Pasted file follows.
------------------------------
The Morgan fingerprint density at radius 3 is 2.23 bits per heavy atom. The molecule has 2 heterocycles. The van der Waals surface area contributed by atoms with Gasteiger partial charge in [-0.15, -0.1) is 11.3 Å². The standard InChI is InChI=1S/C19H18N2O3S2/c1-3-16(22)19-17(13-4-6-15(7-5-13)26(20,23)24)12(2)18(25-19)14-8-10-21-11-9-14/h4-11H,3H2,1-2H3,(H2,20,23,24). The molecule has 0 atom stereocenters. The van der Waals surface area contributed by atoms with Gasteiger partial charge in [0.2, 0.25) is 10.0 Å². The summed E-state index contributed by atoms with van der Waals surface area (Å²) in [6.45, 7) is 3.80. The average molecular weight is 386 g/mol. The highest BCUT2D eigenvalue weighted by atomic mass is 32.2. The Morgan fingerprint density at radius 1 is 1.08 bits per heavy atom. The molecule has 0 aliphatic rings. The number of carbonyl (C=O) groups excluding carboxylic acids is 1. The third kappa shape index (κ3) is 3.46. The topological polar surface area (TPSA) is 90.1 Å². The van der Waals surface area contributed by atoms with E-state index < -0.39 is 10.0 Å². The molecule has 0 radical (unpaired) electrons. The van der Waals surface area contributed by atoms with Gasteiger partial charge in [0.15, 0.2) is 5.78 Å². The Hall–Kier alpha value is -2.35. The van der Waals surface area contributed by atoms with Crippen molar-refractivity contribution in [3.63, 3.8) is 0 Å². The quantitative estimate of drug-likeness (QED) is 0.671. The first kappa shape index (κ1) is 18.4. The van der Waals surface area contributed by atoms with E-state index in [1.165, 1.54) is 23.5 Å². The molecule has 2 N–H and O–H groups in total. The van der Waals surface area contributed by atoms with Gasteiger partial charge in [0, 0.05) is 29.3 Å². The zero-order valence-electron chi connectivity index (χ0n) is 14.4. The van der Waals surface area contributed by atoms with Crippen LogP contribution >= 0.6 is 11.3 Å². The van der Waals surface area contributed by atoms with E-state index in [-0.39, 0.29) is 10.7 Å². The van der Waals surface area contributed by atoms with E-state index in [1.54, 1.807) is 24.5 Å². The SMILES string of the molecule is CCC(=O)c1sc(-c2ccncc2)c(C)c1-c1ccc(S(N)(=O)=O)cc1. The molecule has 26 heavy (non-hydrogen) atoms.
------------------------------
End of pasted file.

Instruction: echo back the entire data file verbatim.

The Morgan fingerprint density at radius 3 is 2.23 bits per heavy atom. The molecule has 2 heterocycles. The van der Waals surface area contributed by atoms with Gasteiger partial charge in [-0.15, -0.1) is 11.3 Å². The standard InChI is InChI=1S/C19H18N2O3S2/c1-3-16(22)19-17(13-4-6-15(7-5-13)26(20,23)24)12(2)18(25-19)14-8-10-21-11-9-14/h4-11H,3H2,1-2H3,(H2,20,23,24). The molecule has 0 atom stereocenters. The van der Waals surface area contributed by atoms with Gasteiger partial charge in [0.2, 0.25) is 10.0 Å². The summed E-state index contributed by atoms with van der Waals surface area (Å²) in [6.45, 7) is 3.80. The average molecular weight is 386 g/mol. The highest BCUT2D eigenvalue weighted by atomic mass is 32.2. The Morgan fingerprint density at radius 1 is 1.08 bits per heavy atom. The molecule has 0 aliphatic rings. The number of carbonyl (C=O) groups excluding carboxylic acids is 1. The third kappa shape index (κ3) is 3.46. The topological polar surface area (TPSA) is 90.1 Å². The van der Waals surface area contributed by atoms with E-state index < -0.39 is 10.0 Å². The molecule has 0 radical (unpaired) electrons. The van der Waals surface area contributed by atoms with Gasteiger partial charge in [0.15, 0.2) is 5.78 Å². The Hall–Kier alpha value is -2.35. The van der Waals surface area contributed by atoms with Crippen molar-refractivity contribution in [3.63, 3.8) is 0 Å². The quantitative estimate of drug-likeness (QED) is 0.671. The first kappa shape index (κ1) is 18.4. The van der Waals surface area contributed by atoms with E-state index in [1.165, 1.54) is 23.5 Å². The molecule has 2 N–H and O–H groups in total. The van der Waals surface area contributed by atoms with Gasteiger partial charge in [0, 0.05) is 29.3 Å². The zero-order valence-electron chi connectivity index (χ0n) is 14.4. The van der Waals surface area contributed by atoms with Crippen LogP contribution >= 0.6 is 11.3 Å². The van der Waals surface area contributed by atoms with E-state index in [-0.39, 0.29) is 10.7 Å². The van der Waals surface area contributed by atoms with E-state index in [1.54, 1.807) is 24.5 Å². The SMILES string of the molecule is CCC(=O)c1sc(-c2ccncc2)c(C)c1-c1ccc(S(N)(=O)=O)cc1. The molecule has 26 heavy (non-hydrogen) atoms.